NASA’s commercial partners. Commercial companies can request data and test
results from NASA that provide a foundation to develop new technology more
quickly and affordably, increasing the number of potential commercial partnerships
An important example of commercial collaboration was when NASA
shared insights from Orion’s parachute development program with SpaceX and
Boeing to use for Commercial Crew Program spacecraft. The data collected
allowed the partners to similarly develop parachute systems that will safely
return astronauts home from the space station.
“As a program, we push the state of the art in human
spaceflight and help enable commercial success,” Kirasich said. “By undergoing
the development process, we gained not only the engineering expertise, but also
the tooling, designs, manufacturing process and the industrial base. Now we can
take those lessons forward to complete bold missions and improve other areas of
human life as well.”
Kirasich predicts one of the potential benefits of
developing Orion will be inspiring the next generation of engineers to safely
and successfully take NASA to the Moon and on to Mars.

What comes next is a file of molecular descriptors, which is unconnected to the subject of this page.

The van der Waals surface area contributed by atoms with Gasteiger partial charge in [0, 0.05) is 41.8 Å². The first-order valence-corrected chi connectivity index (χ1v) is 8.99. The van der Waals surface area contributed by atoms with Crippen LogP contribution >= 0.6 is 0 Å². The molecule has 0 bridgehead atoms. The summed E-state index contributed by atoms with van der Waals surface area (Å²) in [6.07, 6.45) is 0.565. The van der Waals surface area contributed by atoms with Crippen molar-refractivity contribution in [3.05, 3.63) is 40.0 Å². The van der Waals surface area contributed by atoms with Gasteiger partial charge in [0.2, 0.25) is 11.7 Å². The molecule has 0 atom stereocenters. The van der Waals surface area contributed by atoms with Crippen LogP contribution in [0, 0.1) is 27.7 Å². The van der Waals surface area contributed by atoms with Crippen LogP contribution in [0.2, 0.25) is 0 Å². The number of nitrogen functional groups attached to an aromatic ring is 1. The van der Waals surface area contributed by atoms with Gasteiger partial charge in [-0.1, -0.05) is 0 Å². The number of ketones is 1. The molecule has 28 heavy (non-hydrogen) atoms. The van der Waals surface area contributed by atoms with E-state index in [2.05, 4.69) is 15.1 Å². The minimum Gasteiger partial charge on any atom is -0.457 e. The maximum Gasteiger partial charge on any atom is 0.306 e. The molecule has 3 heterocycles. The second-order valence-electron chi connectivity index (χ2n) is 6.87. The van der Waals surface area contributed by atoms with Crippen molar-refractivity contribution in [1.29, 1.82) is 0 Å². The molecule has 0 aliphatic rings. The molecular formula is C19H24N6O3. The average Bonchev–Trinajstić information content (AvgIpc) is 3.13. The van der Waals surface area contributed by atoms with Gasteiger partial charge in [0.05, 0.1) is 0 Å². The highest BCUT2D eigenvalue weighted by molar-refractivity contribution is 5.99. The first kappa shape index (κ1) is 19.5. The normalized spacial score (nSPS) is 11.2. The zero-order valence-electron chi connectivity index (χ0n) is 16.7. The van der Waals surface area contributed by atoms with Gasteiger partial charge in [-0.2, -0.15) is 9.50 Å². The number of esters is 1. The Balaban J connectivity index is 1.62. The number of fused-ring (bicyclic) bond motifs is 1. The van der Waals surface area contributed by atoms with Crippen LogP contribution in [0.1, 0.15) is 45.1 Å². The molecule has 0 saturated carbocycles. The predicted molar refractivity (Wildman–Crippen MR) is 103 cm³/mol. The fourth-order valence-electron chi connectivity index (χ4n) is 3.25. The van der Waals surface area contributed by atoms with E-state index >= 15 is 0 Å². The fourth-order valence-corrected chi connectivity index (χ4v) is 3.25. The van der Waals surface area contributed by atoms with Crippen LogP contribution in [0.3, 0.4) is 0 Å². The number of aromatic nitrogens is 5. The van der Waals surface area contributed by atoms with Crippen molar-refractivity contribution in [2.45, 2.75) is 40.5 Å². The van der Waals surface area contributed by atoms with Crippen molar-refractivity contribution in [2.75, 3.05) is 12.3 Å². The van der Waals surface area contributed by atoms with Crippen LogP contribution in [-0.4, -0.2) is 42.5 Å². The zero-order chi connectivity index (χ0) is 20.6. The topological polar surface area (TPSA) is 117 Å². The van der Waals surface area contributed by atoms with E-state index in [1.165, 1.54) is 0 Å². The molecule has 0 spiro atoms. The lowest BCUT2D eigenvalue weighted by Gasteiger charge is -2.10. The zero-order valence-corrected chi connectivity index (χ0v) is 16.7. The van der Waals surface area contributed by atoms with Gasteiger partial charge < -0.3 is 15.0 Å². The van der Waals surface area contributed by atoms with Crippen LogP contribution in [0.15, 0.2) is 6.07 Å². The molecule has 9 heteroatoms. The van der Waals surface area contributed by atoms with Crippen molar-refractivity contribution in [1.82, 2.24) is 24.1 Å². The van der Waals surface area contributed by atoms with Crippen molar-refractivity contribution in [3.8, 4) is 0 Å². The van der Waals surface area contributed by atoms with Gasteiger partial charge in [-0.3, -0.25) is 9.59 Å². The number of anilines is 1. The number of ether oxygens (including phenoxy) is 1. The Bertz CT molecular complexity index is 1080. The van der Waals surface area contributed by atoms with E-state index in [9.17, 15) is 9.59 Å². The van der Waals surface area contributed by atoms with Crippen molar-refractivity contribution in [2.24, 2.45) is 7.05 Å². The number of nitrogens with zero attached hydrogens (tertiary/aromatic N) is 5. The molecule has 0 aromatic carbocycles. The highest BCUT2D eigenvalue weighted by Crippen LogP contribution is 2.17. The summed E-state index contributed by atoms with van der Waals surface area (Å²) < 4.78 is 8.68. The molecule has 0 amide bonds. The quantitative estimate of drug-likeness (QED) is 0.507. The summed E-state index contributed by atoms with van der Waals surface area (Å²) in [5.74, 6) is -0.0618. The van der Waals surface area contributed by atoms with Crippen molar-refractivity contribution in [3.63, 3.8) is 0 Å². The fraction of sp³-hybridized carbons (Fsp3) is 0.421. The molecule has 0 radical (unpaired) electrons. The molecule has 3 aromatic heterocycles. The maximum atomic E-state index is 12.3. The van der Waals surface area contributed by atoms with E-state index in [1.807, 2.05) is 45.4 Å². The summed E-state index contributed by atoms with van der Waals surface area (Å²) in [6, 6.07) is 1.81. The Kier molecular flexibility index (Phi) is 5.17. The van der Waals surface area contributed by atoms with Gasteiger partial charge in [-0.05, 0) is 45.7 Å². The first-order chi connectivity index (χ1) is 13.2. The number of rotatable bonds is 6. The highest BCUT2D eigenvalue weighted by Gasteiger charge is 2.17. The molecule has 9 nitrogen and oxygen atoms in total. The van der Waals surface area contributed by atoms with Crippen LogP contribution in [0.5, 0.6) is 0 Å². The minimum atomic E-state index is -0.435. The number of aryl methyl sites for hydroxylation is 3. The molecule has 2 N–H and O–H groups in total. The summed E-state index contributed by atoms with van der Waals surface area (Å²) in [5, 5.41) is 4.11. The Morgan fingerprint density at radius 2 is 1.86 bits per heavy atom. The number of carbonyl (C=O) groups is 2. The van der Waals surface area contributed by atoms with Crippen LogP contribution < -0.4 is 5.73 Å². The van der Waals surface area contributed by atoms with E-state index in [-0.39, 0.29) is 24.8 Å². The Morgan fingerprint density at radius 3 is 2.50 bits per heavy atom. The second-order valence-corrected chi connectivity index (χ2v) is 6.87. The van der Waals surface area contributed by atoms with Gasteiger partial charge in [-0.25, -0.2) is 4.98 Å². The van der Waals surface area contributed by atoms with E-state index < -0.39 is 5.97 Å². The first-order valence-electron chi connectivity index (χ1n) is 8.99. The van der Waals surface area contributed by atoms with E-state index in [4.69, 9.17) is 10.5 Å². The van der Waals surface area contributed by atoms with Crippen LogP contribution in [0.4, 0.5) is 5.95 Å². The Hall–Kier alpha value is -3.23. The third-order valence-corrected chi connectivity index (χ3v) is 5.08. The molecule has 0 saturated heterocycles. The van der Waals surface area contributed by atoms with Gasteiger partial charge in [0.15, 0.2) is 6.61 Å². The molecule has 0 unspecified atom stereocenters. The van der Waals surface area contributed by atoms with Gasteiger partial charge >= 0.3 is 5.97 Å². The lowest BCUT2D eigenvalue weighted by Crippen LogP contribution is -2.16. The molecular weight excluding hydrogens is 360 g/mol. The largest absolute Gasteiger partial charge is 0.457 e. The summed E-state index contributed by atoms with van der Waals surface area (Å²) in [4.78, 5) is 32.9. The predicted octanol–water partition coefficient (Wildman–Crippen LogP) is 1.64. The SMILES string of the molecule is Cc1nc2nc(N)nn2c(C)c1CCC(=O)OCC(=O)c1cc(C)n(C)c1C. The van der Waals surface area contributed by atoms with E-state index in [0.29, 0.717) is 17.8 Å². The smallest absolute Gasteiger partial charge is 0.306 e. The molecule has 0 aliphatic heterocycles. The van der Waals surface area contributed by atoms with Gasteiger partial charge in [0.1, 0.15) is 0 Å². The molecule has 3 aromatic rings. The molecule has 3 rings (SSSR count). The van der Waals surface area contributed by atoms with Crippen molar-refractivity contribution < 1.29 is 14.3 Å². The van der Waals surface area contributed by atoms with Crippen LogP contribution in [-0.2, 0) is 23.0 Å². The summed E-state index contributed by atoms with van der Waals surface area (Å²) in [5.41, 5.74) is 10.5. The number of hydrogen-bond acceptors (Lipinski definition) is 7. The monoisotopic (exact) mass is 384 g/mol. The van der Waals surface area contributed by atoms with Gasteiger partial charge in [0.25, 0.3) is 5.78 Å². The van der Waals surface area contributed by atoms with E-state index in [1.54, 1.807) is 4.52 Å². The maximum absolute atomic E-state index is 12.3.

“Artemis is going to inspire kids everywhere to work hard
and study math or science, then go out and advance humanity to the next level,”
Kirasich said. “Especially when we see the first woman step out on the Moon,
that’s going to inspire a lot of young women to know they can do anything.
That’s the impact exploration has on society.”
These daring missions are getting closer every day. Vice
President Mike Pence announced on July 20 that the Artemis 1 crew capsule is
complete and preparing for launch, and the vehicles for Artemis 2 and Artemis 3
Noah J. Michelsohn, Johnson Space Center
Mark Kirasich is program manager for NASA's Orion Program at Johnson Space Center.This story is part 10 of The Directors Series, highlighting Johnson’s mission of Dare. Unite. Explore. Stay tuned for stories from each directorate and find previous stories on the directors website.
Mark Kirasich, program manager for NASA's Orion Program at Johnson Space Center.